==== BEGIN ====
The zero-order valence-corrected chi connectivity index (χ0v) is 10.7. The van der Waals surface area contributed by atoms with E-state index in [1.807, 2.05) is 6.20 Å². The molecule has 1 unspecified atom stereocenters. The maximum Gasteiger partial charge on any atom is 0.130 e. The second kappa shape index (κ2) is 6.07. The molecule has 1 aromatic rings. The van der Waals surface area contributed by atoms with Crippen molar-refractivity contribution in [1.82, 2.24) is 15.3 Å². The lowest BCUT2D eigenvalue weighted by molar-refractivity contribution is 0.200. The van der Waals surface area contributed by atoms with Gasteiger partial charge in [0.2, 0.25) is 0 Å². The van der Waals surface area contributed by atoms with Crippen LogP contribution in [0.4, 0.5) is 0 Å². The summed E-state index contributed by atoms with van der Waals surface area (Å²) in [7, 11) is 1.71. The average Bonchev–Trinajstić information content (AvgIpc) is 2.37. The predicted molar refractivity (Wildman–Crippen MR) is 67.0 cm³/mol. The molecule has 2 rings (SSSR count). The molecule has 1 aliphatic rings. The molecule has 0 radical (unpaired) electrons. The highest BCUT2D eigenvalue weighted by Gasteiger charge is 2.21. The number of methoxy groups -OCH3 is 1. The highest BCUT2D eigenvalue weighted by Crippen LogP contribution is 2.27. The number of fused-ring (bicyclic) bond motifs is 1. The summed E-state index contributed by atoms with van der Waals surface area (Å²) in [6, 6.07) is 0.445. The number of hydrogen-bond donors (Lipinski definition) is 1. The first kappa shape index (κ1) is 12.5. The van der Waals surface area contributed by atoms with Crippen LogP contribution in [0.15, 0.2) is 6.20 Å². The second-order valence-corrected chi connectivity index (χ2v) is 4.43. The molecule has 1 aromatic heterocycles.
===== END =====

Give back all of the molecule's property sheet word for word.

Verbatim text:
The zero-order valence-corrected chi connectivity index (χ0v) is 10.7. The van der Waals surface area contributed by atoms with E-state index in [1.807, 2.05) is 6.20 Å². The molecule has 1 unspecified atom stereocenters. The maximum Gasteiger partial charge on any atom is 0.130 e. The second kappa shape index (κ2) is 6.07. The molecule has 1 aromatic rings. The van der Waals surface area contributed by atoms with Crippen molar-refractivity contribution in [1.82, 2.24) is 15.3 Å². The lowest BCUT2D eigenvalue weighted by molar-refractivity contribution is 0.200. The van der Waals surface area contributed by atoms with Gasteiger partial charge in [0.2, 0.25) is 0 Å². The van der Waals surface area contributed by atoms with Crippen LogP contribution in [0.4, 0.5) is 0 Å². The summed E-state index contributed by atoms with van der Waals surface area (Å²) in [7, 11) is 1.71. The average Bonchev–Trinajstić information content (AvgIpc) is 2.37. The predicted molar refractivity (Wildman–Crippen MR) is 67.0 cm³/mol. The molecule has 2 rings (SSSR count). The molecule has 1 aliphatic rings. The molecule has 0 radical (unpaired) electrons. The highest BCUT2D eigenvalue weighted by Gasteiger charge is 2.21. The number of methoxy groups -OCH3 is 1. The highest BCUT2D eigenvalue weighted by Crippen LogP contribution is 2.27. The number of fused-ring (bicyclic) bond motifs is 1. The summed E-state index contributed by atoms with van der Waals surface area (Å²) in [6, 6.07) is 0.445. The number of hydrogen-bond donors (Lipinski definition) is 1. The first kappa shape index (κ1) is 12.5. The van der Waals surface area contributed by atoms with Crippen LogP contribution in [0.15, 0.2) is 6.20 Å². The second-order valence-corrected chi connectivity index (χ2v) is 4.43. The molecule has 1 aromatic heterocycles.